Contractors & Third Parties... 

Working with contractors and third party companies is a fact of business life. According to PwC, 81% of companies outsource part of their operations to an external service provider, and why not, when there are benefits to be gained in cost, agility and productivity? It carries immense risk however, and PwC also recently revealed that around 18% of major security breaches in 2015 were attributed to an external service provider. Indeed, there is an ever-growing list of examples of cyber-attacks that can be traced to third-party suppliers, perhaps the most famous being the Target breach in 2013, and the most recent being insider trading by hacking newswire services and fraudulent tax claims by the compromising of a third-party hosted US Internal Revenue Service website.

According to a Booz Allen Hamilton report, the majority of third-party risk incidents at an organisation are likely to occur in an existing relationship. Typically, companies will choose a supplier that is low-risk and put a lot of effort into establishing a relationship, but there is nothing in place to keep an eye on that level of risk or flag if it changes. Risk impact can be defined by a variety of metrics: loss of revenue, loss of company value, diminished brand equity and market share, increased cost of capital, higher insurance premiums and civil litigation from investors, shareholders, business partners and others. Low-risk suppliers can easily become high-risk over time. Poorly understood key indicators, difficulty in getting hold of relevant and timely information and poor relationship management, dedication and training mean that such supplier relationships are often under-managed.


BYOD (Bring Your Own Device) policies now predominate and analyst firm Osterman Research found that there are now twice as many personal devices such as iPhones or iPads in the workplace as corporate-issued tech. It allows people to work with the tools they're most comfortable with and increases productivity, and it's driving cultural change in IT departments because businesses are forced to do things outside of their comfort zone. BYOD is coming, so businesses need to get smarter about the security risks that come with it because remaining in control is essential.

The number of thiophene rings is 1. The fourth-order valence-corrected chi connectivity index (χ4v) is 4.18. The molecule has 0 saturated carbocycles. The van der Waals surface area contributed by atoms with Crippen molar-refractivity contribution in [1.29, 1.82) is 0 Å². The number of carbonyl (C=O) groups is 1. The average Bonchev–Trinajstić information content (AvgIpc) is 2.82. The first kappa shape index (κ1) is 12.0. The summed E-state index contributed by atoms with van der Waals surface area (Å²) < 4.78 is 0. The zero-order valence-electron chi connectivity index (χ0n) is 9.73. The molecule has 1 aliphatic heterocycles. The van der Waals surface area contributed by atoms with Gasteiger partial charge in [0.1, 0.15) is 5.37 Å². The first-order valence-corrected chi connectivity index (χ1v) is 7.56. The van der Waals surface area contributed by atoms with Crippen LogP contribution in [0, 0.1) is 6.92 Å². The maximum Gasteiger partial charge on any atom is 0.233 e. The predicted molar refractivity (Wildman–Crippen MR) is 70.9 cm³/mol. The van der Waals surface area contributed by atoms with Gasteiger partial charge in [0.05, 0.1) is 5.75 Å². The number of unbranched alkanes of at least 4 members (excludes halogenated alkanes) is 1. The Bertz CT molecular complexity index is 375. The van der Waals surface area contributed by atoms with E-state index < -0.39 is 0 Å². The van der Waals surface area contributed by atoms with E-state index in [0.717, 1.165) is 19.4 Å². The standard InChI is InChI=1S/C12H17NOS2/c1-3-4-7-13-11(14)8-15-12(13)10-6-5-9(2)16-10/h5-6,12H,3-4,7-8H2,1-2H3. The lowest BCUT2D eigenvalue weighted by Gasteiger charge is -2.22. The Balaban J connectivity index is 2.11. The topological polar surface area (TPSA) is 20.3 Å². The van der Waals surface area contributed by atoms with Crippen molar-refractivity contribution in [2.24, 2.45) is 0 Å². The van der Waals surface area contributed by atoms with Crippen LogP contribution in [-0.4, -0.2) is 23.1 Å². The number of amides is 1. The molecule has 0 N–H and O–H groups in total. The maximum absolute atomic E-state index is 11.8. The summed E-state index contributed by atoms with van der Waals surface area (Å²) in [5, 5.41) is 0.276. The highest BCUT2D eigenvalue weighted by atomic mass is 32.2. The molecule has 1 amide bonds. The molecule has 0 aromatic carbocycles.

An organisations' risk profile changes with the introduction of any new technology into the workplace. If Jean has her phone stolen whilst she’s on holiday in Hawaii, a thief just gained access inside your perimeter and up to 128GB of data, and even if she simply loses it, that's your data just lying unprotected somewhere. What’s worse is that only around a quarter of devices can be remotely wiped.

Other risks include:

  • Lack of visibility when it comes to monitoring the activities of malicious imposters using mobile devices to attack your data.
  • Inability to lock down devices that are not company-owned or controlled.
  • Accidental non-compliance, e.g. an EU employee who travels across borders with personally identifiable data, violating EU Privacy Laws.
  • Malware delivered by mobile devices remotely
  • Malware used to hijack a mobile device that has remote access to confidential data and internal systems of records (the user might not even know that the phone is being hacked).

Another disturbing finding by Osterman Research was the overwhelming majority of businesses who, whether they are aware or not, are not insured specifically against cyber security breaches. Astoundingly, only 3 in 10 have policies that cover personally-owned devices and only 6 in 10 have policies that cover cloud computing. 

The Solution... 

There is still a lot of work to be done and businesses need to change their behaviour, and fast. Symantec’s 2016 Internet security Threat Report warned that cyber breaches are ever on the rise (with a 35% rise in crypto-ransomware attacks, to be specific). Extra firewalls, stronger passwords and staff training sessions are like using sticking plasters on a gaping wound; businesses across the globe need a comprehensive solution that offers complete protection. We continue to see a steady stream of cyber-attacks on firms that assume they have the best security yet still don't have a proper understanding of the possible impact on their business, or what they should do about it. Cyber-crime is evolving faster and faster every day, yet businesses have been slow to react. Many out of reluctance to embrace change. Only 17% of companies have sent their staff to some form of basic cyber security training in the last year, for example, according to a UK Government report. There’s also often a concern about ‘upsetting the apple cart’ of a friendly staff culture by imposing strict new rules and policing employees.